Margaret Thatcher has left us. Other than Winston Churchill, she was the finest leader to come out of Europe in the last century. She helped Britain recover economically, she stood shoulder to shoulder with Reagan against the Soviet Union and she set a fine example not just for Brits, not just for women, but for everyone to follow.
Supporting marriage is not a popular stance for millennials to take today.
Once we recognize that large differences in achievement among races, nations and civilizations have been the rule, not the exception, throughout recorded history, there is at least some hope of rational thought -- and perhaps even some constructive efforts to help everyone advance.
The finest American President of the 20th century was Ronald Reagan, but the greatest world leader during that time was Winston Churchill.
At the Potsdam conference with Harry Truman and Josef Stalin, Winston Churchill learned that the voters of the nation he had led for five years through World War II had just voted to throw him out of office.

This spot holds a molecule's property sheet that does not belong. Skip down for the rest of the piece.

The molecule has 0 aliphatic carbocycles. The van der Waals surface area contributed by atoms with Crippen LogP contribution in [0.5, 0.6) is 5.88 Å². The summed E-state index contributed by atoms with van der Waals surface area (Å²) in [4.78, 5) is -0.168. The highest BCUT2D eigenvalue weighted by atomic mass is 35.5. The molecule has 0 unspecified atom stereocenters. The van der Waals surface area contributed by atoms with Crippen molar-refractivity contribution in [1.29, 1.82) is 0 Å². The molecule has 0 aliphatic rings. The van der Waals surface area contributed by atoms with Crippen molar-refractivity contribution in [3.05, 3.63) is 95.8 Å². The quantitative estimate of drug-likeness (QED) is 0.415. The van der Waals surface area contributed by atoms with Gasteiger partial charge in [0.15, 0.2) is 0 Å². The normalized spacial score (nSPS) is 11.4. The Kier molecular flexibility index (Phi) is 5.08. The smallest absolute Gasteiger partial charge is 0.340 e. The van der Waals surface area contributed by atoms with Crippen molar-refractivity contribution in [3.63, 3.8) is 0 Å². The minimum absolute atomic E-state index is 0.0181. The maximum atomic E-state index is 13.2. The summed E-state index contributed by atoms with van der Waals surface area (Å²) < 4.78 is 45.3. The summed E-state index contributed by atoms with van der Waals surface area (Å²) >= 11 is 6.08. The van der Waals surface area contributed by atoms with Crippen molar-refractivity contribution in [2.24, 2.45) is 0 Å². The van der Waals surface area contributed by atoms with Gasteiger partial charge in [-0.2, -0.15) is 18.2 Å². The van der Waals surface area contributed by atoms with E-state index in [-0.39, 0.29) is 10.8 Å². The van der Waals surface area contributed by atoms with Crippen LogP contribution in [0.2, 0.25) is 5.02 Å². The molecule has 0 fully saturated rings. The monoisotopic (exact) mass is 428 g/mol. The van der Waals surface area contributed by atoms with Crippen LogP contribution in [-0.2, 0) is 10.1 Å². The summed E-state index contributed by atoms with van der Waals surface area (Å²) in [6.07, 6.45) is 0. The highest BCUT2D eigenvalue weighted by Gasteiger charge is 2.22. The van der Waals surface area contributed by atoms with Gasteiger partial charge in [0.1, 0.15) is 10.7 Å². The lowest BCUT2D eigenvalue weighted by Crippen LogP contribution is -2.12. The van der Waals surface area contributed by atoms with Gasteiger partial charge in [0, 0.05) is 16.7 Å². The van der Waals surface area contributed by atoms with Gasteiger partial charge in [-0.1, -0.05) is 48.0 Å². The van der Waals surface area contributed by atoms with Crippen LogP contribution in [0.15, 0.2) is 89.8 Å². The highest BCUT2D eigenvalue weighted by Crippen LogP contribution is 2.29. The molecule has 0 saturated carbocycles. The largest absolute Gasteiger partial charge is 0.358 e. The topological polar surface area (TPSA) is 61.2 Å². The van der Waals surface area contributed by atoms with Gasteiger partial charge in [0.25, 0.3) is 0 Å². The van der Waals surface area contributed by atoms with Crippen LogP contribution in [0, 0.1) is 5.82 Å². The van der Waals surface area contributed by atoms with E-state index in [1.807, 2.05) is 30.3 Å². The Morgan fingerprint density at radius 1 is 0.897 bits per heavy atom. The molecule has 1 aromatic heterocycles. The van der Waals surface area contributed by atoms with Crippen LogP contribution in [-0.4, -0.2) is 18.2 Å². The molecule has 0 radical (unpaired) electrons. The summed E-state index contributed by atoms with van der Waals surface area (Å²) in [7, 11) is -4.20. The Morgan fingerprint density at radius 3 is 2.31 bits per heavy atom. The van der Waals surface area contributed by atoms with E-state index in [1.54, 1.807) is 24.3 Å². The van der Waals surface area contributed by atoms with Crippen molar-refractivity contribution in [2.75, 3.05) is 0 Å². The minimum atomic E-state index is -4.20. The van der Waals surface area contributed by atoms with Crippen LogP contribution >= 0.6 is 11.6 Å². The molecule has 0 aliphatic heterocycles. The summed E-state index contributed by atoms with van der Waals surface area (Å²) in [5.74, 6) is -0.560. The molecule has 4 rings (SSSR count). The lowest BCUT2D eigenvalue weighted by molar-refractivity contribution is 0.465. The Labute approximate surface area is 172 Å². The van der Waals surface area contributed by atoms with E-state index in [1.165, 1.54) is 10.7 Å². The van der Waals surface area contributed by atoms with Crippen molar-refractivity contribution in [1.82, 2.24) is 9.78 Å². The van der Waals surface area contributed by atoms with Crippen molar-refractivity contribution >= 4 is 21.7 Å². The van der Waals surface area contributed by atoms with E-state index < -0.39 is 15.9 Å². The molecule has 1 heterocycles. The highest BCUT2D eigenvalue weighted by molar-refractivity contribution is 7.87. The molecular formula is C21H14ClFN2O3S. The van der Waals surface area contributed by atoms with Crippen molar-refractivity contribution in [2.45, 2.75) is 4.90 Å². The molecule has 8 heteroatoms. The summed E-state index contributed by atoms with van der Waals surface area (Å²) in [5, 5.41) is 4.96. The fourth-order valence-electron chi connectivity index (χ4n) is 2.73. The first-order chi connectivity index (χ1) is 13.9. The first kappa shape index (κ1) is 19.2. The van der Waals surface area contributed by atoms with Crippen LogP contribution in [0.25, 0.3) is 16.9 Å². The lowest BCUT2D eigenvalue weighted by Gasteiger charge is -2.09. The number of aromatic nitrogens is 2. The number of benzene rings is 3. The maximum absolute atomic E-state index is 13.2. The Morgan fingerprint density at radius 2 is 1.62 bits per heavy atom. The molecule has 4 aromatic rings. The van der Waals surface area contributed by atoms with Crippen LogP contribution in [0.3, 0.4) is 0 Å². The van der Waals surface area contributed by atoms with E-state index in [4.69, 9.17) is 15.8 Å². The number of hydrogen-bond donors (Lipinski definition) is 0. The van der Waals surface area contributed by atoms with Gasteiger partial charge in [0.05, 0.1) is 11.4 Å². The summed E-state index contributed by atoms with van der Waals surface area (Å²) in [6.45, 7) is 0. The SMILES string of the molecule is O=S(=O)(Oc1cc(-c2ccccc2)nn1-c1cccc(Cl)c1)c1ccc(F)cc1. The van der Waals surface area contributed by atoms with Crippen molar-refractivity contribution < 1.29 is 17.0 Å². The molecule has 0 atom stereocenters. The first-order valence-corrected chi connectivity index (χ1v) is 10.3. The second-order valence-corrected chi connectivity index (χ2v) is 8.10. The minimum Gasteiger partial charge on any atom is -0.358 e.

The year 2012 is about to expire. It was a blank in my judgment -- poof and it is gone. We have the same sorry vacuity in the White House, bereft of knowing how to run the government. Just now he is off to Hawaii to loll in the sun, having left behind questions as to how to avoid our "fiscal cliff." Yes, he wants to raise taxes on the top two percent, but how do we reduce the deficit and finish off the tax bill? He has headed for the beach -- and practically no one remarks on the amateurism of it. The president is a poseur.
Winston Churchill once quipped you can “trust the American people to do the right thing after they have tried everything else.” His observation touches on a recurring theme in United States history: major political change is often preceded by a decade long learning curve. This pattern can be seen from the Founding era up to the election of 2012.
Veterans Day 2012 has me once again reflecting on 1942, the 70th anniversary of the year the tide of battle changed in World War II. A 70th anniversary may not seem particularly important until we realize that by the 80th anniversary, the World War II generation will be gone.
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